This Is What Happens to Your Body When You Have a Panic Attack
IT'S FIGHT-OR-FLIGHT TIME FOR YOUR BRAIN, HEART, EYES, AND STOMACH.
Every year, anywhere from two to three percent of the American population experiences a truly debilitating panic attack, according to the Anxiety and Depression Association of America (ADAA). That means approximately nine million people in the United States deal with symptoms like shortness of breath, chest pains, and rashes on an annual basis. So, whether you're one of the millions who suffers from panic attacks yourself or you want to understand them better for a loved one, keep reading to discover exactly what happens to the body when one of these paralyzing anxiety attacks sets in.
Your sympathetic nervous system is activated.
From the moment a panic attack sets in, it activates the sympathetic nervous system, according to stress management expert Dr. Carolyn Dean, M.D., N.D. This activation "is preparing you for fight or flight," Dean explains.
Your heart rate increases.
The sympathetic nervous system also releases adrenaline into the body when a panic attack sets in. As the American Psychiatric Association points out, this influx of adrenaline can cause the body to experience heart palpitations, an accelerated heartbeat, and chest pain or discomfort. For many, these symptoms may even feel like a heart attack.
Your eyes dilate.
According to Calm Clinic, part of the physical fight-or-flight response during a panic attack involves the dilation of the pupils. When the pupils are dilated, it allows the eyes to let in more light, temporarily improving vision and making it easier to take on a potential predator.
However, some panic attack sufferers experience the opposite reaction: blurred vision. This is caused by the eyes trying too hard to remain focused, which makes peripheral vision appear fuzzy.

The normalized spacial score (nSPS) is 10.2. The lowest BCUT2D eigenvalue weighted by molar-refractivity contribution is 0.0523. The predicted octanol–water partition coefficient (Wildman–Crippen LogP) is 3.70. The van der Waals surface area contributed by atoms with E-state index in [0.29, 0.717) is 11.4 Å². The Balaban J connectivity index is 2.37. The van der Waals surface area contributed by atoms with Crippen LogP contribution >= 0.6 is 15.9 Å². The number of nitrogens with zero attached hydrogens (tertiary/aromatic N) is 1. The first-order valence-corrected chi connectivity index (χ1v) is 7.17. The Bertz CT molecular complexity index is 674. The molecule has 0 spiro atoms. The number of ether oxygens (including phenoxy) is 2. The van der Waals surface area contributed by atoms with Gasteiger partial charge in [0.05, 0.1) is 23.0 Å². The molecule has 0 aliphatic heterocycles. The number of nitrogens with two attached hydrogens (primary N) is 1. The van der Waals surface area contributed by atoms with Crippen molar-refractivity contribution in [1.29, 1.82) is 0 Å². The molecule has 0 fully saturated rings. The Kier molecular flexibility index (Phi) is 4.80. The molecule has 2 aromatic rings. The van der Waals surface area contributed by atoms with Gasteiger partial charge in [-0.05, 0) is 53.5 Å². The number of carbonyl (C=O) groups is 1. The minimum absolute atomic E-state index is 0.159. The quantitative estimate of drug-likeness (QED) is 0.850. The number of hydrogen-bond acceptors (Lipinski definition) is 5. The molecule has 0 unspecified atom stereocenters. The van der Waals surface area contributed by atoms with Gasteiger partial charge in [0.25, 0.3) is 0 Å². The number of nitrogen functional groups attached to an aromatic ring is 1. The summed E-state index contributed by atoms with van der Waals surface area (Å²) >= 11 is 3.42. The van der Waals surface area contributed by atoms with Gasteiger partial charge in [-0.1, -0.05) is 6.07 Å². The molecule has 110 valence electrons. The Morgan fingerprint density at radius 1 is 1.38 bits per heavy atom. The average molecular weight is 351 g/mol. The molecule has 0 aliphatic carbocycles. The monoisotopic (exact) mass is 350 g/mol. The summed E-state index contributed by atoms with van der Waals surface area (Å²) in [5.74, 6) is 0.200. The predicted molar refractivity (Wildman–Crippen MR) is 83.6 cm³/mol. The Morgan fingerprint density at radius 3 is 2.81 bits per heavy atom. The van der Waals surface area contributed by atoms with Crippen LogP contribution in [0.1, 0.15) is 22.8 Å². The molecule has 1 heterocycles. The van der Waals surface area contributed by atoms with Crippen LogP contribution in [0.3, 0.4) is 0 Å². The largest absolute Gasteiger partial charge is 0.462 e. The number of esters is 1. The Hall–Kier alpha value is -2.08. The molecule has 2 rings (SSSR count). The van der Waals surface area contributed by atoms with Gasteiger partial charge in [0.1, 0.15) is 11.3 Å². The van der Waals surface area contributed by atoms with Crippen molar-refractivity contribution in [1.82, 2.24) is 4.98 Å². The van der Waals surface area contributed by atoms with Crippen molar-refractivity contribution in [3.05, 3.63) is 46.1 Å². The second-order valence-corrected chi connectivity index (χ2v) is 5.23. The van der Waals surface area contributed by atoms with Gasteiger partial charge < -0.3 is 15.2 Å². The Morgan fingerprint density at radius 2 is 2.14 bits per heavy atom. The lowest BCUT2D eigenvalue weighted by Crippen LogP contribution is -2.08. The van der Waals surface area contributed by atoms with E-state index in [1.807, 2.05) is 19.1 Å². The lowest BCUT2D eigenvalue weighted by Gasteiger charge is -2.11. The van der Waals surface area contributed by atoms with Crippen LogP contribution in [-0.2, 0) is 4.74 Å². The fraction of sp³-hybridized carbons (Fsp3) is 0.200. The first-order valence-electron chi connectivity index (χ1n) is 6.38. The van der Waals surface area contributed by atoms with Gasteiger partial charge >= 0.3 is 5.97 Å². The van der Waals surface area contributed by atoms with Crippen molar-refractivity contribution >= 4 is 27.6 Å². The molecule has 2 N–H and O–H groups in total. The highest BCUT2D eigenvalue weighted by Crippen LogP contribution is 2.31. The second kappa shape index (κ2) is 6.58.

Your digestive system slows down or stops working altogether.
During a panic attack, many people find that their digestion is disrupted. Since the body thinks that it's in danger, it will send signals to the enteric nervous system (which governs the function of the gastrointestinal tract) to slow down or even halt the digestive system. This is your body's attempt to conserve energy and prepare for the potential of a physical threat.
According to the ADAA, this disruption in your digestion can cause stomach cramps, diarrhea, constipation, and nausea.
Blood flow decreases to your arms and legs.
For those suffering from a panic attack, the blood in the extremities is often rerouted to the other parts of the body that the central nervous system deems more important. Because of this blood loss, panic attack sufferers often complain of numbness in their arms, legs, feet, and hands.
Hyperventilation can also cause a numb feeling in the extremities, as shallow breathing provides the body with too much oxygen and too little carbon dioxide. This unbalanced ratio eventually causes your blood vessels to constrict and limits blood flow to the extremities, as Calm Clinic points out.
Your sweat glands go into overdrive.
A person having a panic attack may excessively sweat for a myriad of different reasons. From a fight-or-flight perspective, the Anxiety Centre notes that the body increases its perspiration production in order to reduce the amount of water being stored in the kidneys. Less water in the kidneys means a decreased need to go to the bathroom—and as far as the body is concerned, there's no time for that when there is an imminent threat.
In other instances, someone having a panic attack can also experience an uncomfortable amount of perspiration due to their increased heart rates and respiration. These upticks occur as the body works in overtime to reroute the flow of blood from the less essential parts of the body to the more important areas essential for survival.
Your mouth becomes dry.
For anxious individuals, a climbing pulse is usually closely accompanied by rapid breathing. Because of this, Calm Clinic notes that those suffering from anxiety and/or panic attacks are more likely to breathe out of their mouths, which ultimately causes dryness.
You develop a rash.
While not everyone who suffers from panic attacks experiences this unpleasant symptom, there are still some who develop rashes from particularly bad bouts of anxiety.
According to the National Eczema Association, rashes occur during panic attacks because of the way that the body communicates with the brain during a fight-or-flight situation. When you're incredibly anxious, your body produces a large amount of cortisol. Too much of this hormone ends up suppressing the immune system, causing an inflammatory response in the skin. And for more information on decreasing anxiety, check out 30 Easy Ways to Fight Stress.
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